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FROM THE INTERN: The many benefits of books

It’s probably not surprising to parents that reading can help prevent kids from losing knowledge during the summer. When little brains sit idle for three months, losing information is common, and reading is a simple way to dodge the “summer slide.” But when kids are so focused on having a fun-filled summer, books are often overlooked.

However, students who participate in summer reading programs don’t just maintain reading skills from the previous year, they gain more. This research is what led to summer reading programs, which are in place in 95 percent of public libraries.

“I think what really surprised me is that it’s not a huge amount of books that kids have to read during the summer,” said Anne Lundquist, children’s librarian at Cloquet Public Library. “It’s six books. And that can prevent kids from losing their knowledge from the year before, preventing the ‘summer slide,’ as we call it.”

Just reading six books over the summer can combat the learning loss that many kids face when not in the classroom, and it even helps them make gains in their reading and vocabulary test scores. In comparison, kids who don’t read during the vacation can see their reading skills drop as much as an entire grade level. Events at the library that encourage kids to read could be the perfect solution to this immense setback.

Having access to a large selection of books is the most important step, and the Cloquet Public Library (and other community libraries) provides just that. Oftentimes, students of a lower socioeconomic status are at a disadvantage because they don’t have the same resources and at-home libraries that a wealthier student might have. Local libraries help to provide equal opportunities for all students to sharpen their reading skills during the summer.

However, one significant problem is that summer reading programs often attract more girls than boys.

“In the summertime I concentrate on doing my preschool and baby storytimes, and at those young ages I don’t see a gender gap at all,” said Lundquist. “I think it comes more in third grade and up. You see girls with big stacks of books and boys are like ‘I don’t see anything that I want.’”

The Cloquet Library fights this disparity by offering popular books and games that often appeal to boys, as Lundquist explains.

“Here we have a lot of boys who play the computers, so we’ll see them for that. The Minecraft books are also really good for attracting boys. Diary of a Wimpy Kid, Percy Jackson — a lot of those books are wonderful because they’re so popular and they grab everyone’s attention.”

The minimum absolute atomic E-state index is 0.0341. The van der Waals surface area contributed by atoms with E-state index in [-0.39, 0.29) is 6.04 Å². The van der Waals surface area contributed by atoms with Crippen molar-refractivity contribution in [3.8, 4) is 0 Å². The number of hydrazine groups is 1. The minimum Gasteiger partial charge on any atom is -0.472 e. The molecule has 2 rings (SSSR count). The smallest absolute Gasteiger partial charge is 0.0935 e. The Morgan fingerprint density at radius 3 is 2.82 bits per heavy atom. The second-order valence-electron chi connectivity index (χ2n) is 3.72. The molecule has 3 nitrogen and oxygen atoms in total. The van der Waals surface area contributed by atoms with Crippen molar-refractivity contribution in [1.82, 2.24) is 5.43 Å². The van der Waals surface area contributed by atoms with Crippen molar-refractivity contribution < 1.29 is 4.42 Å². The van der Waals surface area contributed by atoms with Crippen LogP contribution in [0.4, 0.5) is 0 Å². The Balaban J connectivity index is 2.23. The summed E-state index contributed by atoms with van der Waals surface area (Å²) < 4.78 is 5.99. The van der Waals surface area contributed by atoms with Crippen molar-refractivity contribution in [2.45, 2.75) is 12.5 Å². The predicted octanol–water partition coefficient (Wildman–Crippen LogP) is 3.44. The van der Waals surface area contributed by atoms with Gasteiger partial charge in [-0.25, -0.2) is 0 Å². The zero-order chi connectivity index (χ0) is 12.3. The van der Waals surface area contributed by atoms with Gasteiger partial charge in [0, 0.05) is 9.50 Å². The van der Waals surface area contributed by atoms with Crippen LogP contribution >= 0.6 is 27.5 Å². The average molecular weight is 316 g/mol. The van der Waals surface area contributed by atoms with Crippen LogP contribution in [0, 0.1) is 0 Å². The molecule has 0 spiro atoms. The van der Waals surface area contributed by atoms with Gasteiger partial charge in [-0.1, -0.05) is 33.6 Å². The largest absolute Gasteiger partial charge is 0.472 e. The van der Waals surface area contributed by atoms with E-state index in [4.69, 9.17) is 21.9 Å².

Programs at the library — such as crafts and gaming — help to motivate kids to utilize the library for other activities as well.

However, it’s not just young kids who need to read during the summer, it’s teens, too. Although many high schools require summer reading as part of the English curriculum, it’s also important for students to read books of their own choice. Reading materials of interest helps create a lifelong love of reading for students who often feel they have better things to do with their time. Librarians are great for helping students from kindergarten through grade 12 find a book they will enjoy.

“I think just asking questions, finding out what the kid is interested in, that can do a lot,” said Lundquist. “And I’m not that wound up in the AR (Accelerated Reader) levels like they are at school. So I have the freedom to show them a book in the adult section that might capture their attention.”

In addition to traditional literature, the library has graphic novels and magazines, which can also spark an interest in reading.

No matter how summer reading programs are measured — books read, time spent, page count — the benefits are all just as great. Students who read during the summer are more likely to enter the school year reading above the level expected, and feeling confident about it. As students get older, and school gets harder, these benefits become invaluable.

When it comes to school success, summer reading can be the difference between a high achieving student, and a struggling student.

“[Summer reading] makes my job worthwhile,” Lundquist said with a smile. “It’s what the library is here for, so kids can enjoy reading a book for fun or a book that furthers their interests, and they might grow into a career or hobby from that.”

So, what are you reading this summer?

Writer Marie Osuna is a summer intern at the Pine Journal and will be a senior at Cloquet High School this fall. She wants people to know that the Cloquet Public Library offers summer reading programs for all ages, ending on July 25. In the fall, the library plans to offer family engineering nights to help kids become interested in science.

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